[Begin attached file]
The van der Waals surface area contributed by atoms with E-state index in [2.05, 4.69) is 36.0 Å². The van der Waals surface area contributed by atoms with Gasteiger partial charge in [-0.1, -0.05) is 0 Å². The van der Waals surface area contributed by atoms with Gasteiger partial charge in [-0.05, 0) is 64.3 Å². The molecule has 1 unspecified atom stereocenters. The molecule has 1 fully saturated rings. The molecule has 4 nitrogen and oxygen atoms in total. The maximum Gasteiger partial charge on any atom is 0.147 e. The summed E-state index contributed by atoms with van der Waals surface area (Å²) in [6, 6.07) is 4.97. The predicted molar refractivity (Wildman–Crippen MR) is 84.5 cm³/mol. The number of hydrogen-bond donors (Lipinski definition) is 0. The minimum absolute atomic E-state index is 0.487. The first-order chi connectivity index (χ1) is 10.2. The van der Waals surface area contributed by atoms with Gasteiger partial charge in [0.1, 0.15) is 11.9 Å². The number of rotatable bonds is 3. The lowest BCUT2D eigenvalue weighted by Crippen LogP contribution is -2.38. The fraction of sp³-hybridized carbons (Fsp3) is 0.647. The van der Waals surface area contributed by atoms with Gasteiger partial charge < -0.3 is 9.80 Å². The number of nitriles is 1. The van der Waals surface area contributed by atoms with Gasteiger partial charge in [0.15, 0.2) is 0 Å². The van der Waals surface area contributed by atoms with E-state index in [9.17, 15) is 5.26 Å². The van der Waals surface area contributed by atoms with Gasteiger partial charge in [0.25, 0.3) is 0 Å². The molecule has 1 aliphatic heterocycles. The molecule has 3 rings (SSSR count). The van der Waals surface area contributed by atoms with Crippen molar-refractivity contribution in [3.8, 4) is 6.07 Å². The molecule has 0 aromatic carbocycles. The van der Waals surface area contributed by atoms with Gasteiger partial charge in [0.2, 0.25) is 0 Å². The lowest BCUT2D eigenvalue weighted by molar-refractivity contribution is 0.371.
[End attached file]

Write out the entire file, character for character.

The van der Waals surface area contributed by atoms with E-state index in [2.05, 4.69) is 36.0 Å². The van der Waals surface area contributed by atoms with Gasteiger partial charge in [-0.1, -0.05) is 0 Å². The van der Waals surface area contributed by atoms with Gasteiger partial charge in [-0.05, 0) is 64.3 Å². The molecule has 1 unspecified atom stereocenters. The molecule has 1 fully saturated rings. The molecule has 4 nitrogen and oxygen atoms in total. The maximum Gasteiger partial charge on any atom is 0.147 e. The summed E-state index contributed by atoms with van der Waals surface area (Å²) in [6, 6.07) is 4.97. The predicted molar refractivity (Wildman–Crippen MR) is 84.5 cm³/mol. The number of hydrogen-bond donors (Lipinski definition) is 0. The minimum absolute atomic E-state index is 0.487. The first-order chi connectivity index (χ1) is 10.2. The van der Waals surface area contributed by atoms with Gasteiger partial charge in [0.1, 0.15) is 11.9 Å². The number of rotatable bonds is 3. The lowest BCUT2D eigenvalue weighted by Crippen LogP contribution is -2.38. The fraction of sp³-hybridized carbons (Fsp3) is 0.647. The van der Waals surface area contributed by atoms with Gasteiger partial charge < -0.3 is 9.80 Å². The number of nitriles is 1. The van der Waals surface area contributed by atoms with Gasteiger partial charge in [0.15, 0.2) is 0 Å². The van der Waals surface area contributed by atoms with E-state index in [9.17, 15) is 5.26 Å². The van der Waals surface area contributed by atoms with Gasteiger partial charge in [0.25, 0.3) is 0 Å². The molecule has 1 aliphatic heterocycles. The molecule has 3 rings (SSSR count). The van der Waals surface area contributed by atoms with Crippen molar-refractivity contribution in [3.8, 4) is 6.07 Å². The molecule has 0 aromatic carbocycles. The van der Waals surface area contributed by atoms with Gasteiger partial charge in [0.2, 0.25) is 0 Å². The lowest BCUT2D eigenvalue weighted by molar-refractivity contribution is 0.371.